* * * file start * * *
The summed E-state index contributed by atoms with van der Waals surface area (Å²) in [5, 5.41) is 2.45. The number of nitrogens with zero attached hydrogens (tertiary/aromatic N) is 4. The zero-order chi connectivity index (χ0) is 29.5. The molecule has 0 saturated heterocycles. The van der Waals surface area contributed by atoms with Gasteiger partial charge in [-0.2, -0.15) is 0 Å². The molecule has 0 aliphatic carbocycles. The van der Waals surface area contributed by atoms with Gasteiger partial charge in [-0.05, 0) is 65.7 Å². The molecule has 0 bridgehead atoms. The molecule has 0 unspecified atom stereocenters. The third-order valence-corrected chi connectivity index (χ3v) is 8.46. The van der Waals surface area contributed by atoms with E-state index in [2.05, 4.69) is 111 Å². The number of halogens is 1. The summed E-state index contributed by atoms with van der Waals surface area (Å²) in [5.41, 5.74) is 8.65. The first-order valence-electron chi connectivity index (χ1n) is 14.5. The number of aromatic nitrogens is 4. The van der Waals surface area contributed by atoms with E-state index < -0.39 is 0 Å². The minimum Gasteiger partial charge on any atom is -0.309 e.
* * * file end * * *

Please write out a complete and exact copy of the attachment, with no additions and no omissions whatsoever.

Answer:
The summed E-state index contributed by atoms with van der Waals surface area (Å²) in [5, 5.41) is 2.45. The number of nitrogens with zero attached hydrogens (tertiary/aromatic N) is 4. The zero-order chi connectivity index (χ0) is 29.5. The molecule has 0 saturated heterocycles. The van der Waals surface area contributed by atoms with Gasteiger partial charge in [-0.2, -0.15) is 0 Å². The molecule has 0 aliphatic carbocycles. The van der Waals surface area contributed by atoms with Gasteiger partial charge in [-0.05, 0) is 65.7 Å². The molecule has 0 bridgehead atoms. The molecule has 0 unspecified atom stereocenters. The third-order valence-corrected chi connectivity index (χ3v) is 8.46. The van der Waals surface area contributed by atoms with E-state index in [2.05, 4.69) is 111 Å². The number of halogens is 1. The summed E-state index contributed by atoms with van der Waals surface area (Å²) in [5.41, 5.74) is 8.65. The first-order valence-electron chi connectivity index (χ1n) is 14.5. The number of aromatic nitrogens is 4. The van der Waals surface area contributed by atoms with E-state index < -0.39 is 0 Å². The minimum Gasteiger partial charge on any atom is -0.309 e.